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Bilateral Breathing (Swimming) 

Bilateral breathing, meaning to breathe on both sides, is the recommended breathing technique when swimming the front crawl. Swimmers usually turn their heads to breathe every three or five arm pulls when they breathe bilaterally, although some do this less frequently. Bilateral breathing promotes good stroke technique, eliminates bad habits and can be useful to open water swimmers.

Swim Technique

Bilateral breathing encourages an even front crawl technique. Turning your head to breathe as you swim causes your hips and body to roll, which can upset your streamlining and send your stroke off balance. Swimmers breathe bilaterally to counteract this negativity. Breathing to both sides gives your stroke rhythm, creates a sense of balance and can even up your strokes. Competitive swimmers can improve their race times by breathing bilaterally because it allows them to swim in a straighter line.

Balance

Breathing bilaterally can help reduce the risk of pain and fatigue in the neck and shoulders, and also your risk of developing an uneven physique due to over-development in the muscles on one side of your body. If you breathe only to one side, you put a certain amount of stress on one shoulder and it will tire quickly. Breathing to both sides allows you to distribute the workload over both of your shoulders to avoid over-stressing one side of your body. You also reduce the risk of muscular imbalances caused by over-training if you breathe to both sides.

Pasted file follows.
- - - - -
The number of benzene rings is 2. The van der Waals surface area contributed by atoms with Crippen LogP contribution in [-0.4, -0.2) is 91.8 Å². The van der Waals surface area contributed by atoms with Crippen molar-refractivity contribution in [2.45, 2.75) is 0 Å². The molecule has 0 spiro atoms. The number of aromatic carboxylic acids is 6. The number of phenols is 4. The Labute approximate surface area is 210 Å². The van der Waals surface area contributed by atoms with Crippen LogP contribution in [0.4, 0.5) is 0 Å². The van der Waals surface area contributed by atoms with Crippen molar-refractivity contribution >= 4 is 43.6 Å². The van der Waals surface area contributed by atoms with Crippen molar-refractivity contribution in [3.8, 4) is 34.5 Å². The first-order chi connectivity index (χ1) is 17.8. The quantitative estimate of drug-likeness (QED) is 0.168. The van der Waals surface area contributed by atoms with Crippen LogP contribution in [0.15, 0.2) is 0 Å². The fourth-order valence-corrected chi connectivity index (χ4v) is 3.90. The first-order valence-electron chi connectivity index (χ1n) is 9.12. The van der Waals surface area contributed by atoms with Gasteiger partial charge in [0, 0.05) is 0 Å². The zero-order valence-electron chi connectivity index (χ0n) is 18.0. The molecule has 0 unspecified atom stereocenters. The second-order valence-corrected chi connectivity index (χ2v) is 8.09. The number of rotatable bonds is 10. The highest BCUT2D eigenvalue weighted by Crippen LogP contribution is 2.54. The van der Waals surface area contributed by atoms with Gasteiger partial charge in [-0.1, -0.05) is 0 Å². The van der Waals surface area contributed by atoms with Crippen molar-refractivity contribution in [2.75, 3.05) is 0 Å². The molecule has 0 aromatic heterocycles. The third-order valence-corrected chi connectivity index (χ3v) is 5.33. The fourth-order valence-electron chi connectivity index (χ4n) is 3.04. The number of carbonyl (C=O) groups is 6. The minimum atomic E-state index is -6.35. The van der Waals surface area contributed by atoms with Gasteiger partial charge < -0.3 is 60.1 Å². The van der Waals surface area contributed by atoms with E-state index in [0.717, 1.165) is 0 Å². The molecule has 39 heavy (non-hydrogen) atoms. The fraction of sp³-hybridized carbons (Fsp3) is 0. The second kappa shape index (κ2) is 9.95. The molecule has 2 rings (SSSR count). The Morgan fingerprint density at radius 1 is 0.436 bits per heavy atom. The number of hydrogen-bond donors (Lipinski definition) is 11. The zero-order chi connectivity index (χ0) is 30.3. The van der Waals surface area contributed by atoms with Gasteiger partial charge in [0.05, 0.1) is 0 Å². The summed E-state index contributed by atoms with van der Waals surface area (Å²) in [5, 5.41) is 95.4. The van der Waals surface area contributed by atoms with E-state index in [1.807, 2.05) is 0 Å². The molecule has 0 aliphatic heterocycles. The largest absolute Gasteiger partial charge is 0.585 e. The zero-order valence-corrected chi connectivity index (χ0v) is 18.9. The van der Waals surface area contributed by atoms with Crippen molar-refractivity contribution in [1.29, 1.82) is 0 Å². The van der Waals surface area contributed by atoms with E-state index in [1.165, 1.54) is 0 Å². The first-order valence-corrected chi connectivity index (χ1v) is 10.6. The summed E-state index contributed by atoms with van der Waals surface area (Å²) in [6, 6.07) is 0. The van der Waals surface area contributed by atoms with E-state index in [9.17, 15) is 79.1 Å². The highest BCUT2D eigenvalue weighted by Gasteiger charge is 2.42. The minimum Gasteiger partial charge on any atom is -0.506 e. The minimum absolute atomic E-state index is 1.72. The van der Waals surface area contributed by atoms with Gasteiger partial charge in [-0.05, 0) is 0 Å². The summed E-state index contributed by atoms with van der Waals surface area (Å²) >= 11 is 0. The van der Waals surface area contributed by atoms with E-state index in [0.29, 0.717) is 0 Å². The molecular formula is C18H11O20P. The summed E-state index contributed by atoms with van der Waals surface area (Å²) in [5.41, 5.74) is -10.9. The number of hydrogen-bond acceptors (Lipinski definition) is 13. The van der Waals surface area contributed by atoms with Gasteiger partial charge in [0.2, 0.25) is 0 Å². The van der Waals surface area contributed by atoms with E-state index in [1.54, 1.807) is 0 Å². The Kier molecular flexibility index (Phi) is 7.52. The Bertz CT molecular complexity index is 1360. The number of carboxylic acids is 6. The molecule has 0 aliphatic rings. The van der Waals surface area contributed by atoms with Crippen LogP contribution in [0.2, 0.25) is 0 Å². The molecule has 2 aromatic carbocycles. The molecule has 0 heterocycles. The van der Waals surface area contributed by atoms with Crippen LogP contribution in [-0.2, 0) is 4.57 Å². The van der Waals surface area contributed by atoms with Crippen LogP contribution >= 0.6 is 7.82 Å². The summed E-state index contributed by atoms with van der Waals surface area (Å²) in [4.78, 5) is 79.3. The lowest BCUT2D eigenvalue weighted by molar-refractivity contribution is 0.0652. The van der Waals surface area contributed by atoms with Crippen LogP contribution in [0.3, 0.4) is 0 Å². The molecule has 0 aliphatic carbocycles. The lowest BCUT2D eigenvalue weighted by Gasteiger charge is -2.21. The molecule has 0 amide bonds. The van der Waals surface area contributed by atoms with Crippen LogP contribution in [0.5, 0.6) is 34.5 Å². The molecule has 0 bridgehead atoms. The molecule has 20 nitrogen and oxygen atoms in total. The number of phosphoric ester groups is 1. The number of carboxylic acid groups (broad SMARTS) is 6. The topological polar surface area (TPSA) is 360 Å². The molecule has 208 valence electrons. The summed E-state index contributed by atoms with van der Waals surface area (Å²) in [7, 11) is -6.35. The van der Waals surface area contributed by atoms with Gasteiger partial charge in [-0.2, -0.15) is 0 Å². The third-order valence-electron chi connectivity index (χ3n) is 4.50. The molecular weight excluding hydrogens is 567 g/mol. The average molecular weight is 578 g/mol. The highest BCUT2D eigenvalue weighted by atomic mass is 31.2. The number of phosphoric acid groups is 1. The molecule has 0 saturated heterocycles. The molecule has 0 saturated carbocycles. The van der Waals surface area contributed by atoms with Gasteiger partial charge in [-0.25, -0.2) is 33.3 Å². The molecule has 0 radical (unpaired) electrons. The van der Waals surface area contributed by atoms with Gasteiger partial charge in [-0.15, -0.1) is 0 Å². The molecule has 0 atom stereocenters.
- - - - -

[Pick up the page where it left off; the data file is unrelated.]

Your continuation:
Awareness

Breathing to both sides gives you an increased awareness of your stroke and what is going on around you. When your head is turned to the side, you are able to look at your arm and access its position. You can check the height and bend of your elbow, the position of your hand and its entry into the water. While you are accessing your hand, check that your fingers are together. Bilateral breathing also allows you to check out your position during a race. You can see the competitors on either side and decide if you need to maintain your pace or speed up if you are falling behind.

Outside

Open water swimmers use bilateral breathing as a navigational tool. Lifting your head to both sides allows you to accurately access your surroundings. You have the advantage of being able to look out for directional markers and dangers on both sides. You also can turn your face away from incoming waves or swells and avoid getting a mouthful of water as you breathe.

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